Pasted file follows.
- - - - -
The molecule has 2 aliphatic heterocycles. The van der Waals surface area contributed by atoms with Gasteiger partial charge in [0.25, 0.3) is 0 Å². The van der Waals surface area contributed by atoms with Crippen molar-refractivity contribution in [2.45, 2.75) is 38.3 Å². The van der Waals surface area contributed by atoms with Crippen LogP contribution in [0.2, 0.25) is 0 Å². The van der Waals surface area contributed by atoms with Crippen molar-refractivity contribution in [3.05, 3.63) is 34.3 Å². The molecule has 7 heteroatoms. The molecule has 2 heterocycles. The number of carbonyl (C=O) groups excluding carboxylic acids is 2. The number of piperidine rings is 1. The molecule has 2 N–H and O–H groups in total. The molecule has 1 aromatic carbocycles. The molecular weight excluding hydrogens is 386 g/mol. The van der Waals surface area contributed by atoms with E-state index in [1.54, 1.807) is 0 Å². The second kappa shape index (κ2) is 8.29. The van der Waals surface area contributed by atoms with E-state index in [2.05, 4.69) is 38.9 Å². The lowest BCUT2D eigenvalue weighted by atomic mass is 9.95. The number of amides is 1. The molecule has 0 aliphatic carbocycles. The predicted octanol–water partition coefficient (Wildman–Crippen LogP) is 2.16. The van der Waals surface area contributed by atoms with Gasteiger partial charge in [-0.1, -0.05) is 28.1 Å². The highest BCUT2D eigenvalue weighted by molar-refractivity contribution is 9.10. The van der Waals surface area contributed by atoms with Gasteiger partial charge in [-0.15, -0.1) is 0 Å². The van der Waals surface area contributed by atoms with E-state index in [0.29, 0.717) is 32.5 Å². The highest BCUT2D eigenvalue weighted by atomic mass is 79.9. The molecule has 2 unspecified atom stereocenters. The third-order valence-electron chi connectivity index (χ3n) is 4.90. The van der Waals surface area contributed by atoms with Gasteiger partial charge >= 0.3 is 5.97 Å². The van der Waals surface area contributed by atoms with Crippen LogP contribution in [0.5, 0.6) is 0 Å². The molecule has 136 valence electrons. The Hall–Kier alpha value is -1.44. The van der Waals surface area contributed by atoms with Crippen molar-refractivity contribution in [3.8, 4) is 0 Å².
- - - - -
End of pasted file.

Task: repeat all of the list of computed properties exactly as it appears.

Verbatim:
The molecule has 2 aliphatic heterocycles. The van der Waals surface area contributed by atoms with Gasteiger partial charge in [0.25, 0.3) is 0 Å². The van der Waals surface area contributed by atoms with Crippen molar-refractivity contribution in [2.45, 2.75) is 38.3 Å². The van der Waals surface area contributed by atoms with Crippen LogP contribution in [0.2, 0.25) is 0 Å². The van der Waals surface area contributed by atoms with Crippen molar-refractivity contribution in [3.05, 3.63) is 34.3 Å². The molecule has 7 heteroatoms. The molecule has 2 heterocycles. The number of carbonyl (C=O) groups excluding carboxylic acids is 2. The number of piperidine rings is 1. The molecule has 2 N–H and O–H groups in total. The molecule has 1 aromatic carbocycles. The molecular weight excluding hydrogens is 386 g/mol. The van der Waals surface area contributed by atoms with E-state index in [1.54, 1.807) is 0 Å². The second kappa shape index (κ2) is 8.29. The van der Waals surface area contributed by atoms with E-state index in [2.05, 4.69) is 38.9 Å². The lowest BCUT2D eigenvalue weighted by atomic mass is 9.95. The number of amides is 1. The molecule has 0 aliphatic carbocycles. The predicted octanol–water partition coefficient (Wildman–Crippen LogP) is 2.16. The van der Waals surface area contributed by atoms with Gasteiger partial charge in [-0.1, -0.05) is 28.1 Å². The highest BCUT2D eigenvalue weighted by molar-refractivity contribution is 9.10. The van der Waals surface area contributed by atoms with Gasteiger partial charge in [-0.15, -0.1) is 0 Å². The van der Waals surface area contributed by atoms with E-state index in [0.29, 0.717) is 32.5 Å². The highest BCUT2D eigenvalue weighted by atomic mass is 79.9. The molecule has 2 unspecified atom stereocenters. The third-order valence-electron chi connectivity index (χ3n) is 4.90. The van der Waals surface area contributed by atoms with Gasteiger partial charge >= 0.3 is 5.97 Å². The van der Waals surface area contributed by atoms with Crippen LogP contribution in [0.5, 0.6) is 0 Å². The molecule has 136 valence electrons. The Hall–Kier alpha value is -1.44. The van der Waals surface area contributed by atoms with Crippen molar-refractivity contribution in [3.8, 4) is 0 Å².